New Delhi: People of various religions attended an Easter Milan (get-together) organized by a Delhi parish for its neighborhood on April 5.
This was the first time such a program organized in the Archdiocese of Delhi, said Rita S Aggarwal, secretary of the Catholic Association of Blessed Mother Teresa Church.
The parish covers Indraprastha Extension area of East Delhi that houses more than 125 group housing societies with more than 100,000 people.
Rita said the parish decided to organize such a program in the backdrop of recent attacks on Christians in various parts of India. Five churches and a Christian school were vandalized in the national capital alone since December 1, 2014.
The program aimed to help Christians network with other communities, organizations and the administration, she told Matters India. Christians, she added, needed to get out of their ghettos and interact with people of other religions to dispel misconceptions about Christianity.
The program tried to portray the positive and peaceful contributions of Christians toward development of the nation, Rita said.
Arun Kumar Saha, the top police official of the area and the chief guest at the program, commended Christians for bringing people of all religions together and setting an example of religious harmony. He also noted that religious and social groups in Indraprastha Extension area have undertaken various welfare programs for the poor and downtrodden.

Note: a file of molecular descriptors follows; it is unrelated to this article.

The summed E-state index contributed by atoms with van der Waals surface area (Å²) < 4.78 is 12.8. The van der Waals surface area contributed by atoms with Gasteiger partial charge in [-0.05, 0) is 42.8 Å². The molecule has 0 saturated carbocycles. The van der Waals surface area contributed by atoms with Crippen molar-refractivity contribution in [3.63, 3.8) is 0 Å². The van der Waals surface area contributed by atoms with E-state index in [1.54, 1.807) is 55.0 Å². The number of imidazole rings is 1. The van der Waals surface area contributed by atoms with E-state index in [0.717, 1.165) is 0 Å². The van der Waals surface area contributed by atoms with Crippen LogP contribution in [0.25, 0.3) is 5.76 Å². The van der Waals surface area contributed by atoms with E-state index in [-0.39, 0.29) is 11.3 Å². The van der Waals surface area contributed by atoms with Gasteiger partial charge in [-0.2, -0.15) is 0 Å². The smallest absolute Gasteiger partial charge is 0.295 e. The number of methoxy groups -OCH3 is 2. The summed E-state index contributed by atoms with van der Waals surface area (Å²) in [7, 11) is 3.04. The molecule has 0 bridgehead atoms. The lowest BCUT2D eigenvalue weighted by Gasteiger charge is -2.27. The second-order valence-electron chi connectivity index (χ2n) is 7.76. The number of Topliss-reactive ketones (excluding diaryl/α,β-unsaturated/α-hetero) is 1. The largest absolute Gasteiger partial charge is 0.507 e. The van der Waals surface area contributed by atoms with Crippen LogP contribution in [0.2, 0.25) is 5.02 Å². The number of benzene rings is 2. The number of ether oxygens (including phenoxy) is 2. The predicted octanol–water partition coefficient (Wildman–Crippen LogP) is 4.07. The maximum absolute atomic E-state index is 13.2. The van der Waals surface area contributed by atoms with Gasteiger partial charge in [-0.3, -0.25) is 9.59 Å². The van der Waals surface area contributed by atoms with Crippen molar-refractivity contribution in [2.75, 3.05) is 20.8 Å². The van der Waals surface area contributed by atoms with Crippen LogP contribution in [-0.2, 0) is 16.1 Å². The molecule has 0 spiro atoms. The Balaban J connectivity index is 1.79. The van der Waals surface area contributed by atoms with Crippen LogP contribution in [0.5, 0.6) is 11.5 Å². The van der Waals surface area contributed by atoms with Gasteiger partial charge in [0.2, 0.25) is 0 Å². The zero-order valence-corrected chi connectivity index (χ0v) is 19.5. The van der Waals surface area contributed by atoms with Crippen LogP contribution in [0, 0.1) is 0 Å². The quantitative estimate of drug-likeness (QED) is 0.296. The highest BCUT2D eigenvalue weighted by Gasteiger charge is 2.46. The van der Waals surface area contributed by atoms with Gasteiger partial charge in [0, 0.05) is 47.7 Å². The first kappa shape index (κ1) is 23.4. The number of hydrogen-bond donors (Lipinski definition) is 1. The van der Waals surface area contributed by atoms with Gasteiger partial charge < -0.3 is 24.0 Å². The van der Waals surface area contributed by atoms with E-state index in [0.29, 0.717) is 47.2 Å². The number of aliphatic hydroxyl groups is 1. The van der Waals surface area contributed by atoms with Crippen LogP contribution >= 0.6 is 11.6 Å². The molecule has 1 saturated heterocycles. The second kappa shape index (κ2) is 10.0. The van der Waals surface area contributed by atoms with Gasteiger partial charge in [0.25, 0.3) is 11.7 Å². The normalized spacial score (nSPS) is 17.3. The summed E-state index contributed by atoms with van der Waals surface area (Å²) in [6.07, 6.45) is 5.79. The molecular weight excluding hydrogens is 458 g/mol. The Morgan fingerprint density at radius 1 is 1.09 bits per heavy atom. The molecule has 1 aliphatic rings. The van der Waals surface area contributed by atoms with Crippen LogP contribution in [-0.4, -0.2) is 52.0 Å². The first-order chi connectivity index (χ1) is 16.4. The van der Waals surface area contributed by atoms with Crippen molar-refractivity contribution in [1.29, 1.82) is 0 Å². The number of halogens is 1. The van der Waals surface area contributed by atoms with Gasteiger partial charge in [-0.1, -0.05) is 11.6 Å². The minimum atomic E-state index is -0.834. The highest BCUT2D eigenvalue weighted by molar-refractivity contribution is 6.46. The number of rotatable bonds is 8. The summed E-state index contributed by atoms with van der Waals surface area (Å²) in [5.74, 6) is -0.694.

The Station House Officer (SHO) of Mandavali said his department had taken special steps to safeguard religious places, especially churches, in his area during the Holy Week from March 29 to April 5.
The Delhi police had deployed their personnel to guard Christian places of worship in the national capital during the Holy Week.
The SHO promised all help to the Church in providing security and safety, he shared his mobile number with the congregation present and said he would assist them whenever approached.
Father Alex Toppo, the parish priest, chaired the program held in the Blessed Mother Teresa Church hall. The priest explained to the group of some 50 people various aspects of Christian faith and the Holy Week services.
Father John Puthuva, who coordinates the activities of the Prison Ministry of India in Delhi, said the 20-year-old organization tries to get prisoners released from jails, rehabilitate and renew them. More than 6,000 volunteers work in almost all prisons in the country, added the acting pastor of the Mary Matha Syro-Malabar parish.
Stanley Michael of the Vincent De Paul Society explained the works the organization.
A Chinappan, secretary general of All India Catholic Union, Maria Stanislaus, secretary of the Catholic Association of the Archdiocese of Delhi, Pramod Aggarwal, treasurer of the IPEX (Indraprastha Extension) Society, Father Balraj, assistant parish priest, and the Sisters of Nazareth also attended the program.
Aggarwal said he society too undertook several philanthropic works in the area and offered to collaborate with Christians to bring succor to the poor. He also urged Christians to use languages that the local people could understand while conducting their services.
He said he had attended services in the church as he was curious to know Christians and their works. However, he could not understand anything as the services were in Malayalam, an unfamiliar language for him.
N J Sebastian, a parishioner, advised Aggarwal to attend services in English and Hindi the parish conducts daily.
Nanu Ram, a Hindu, sang the opening prayer.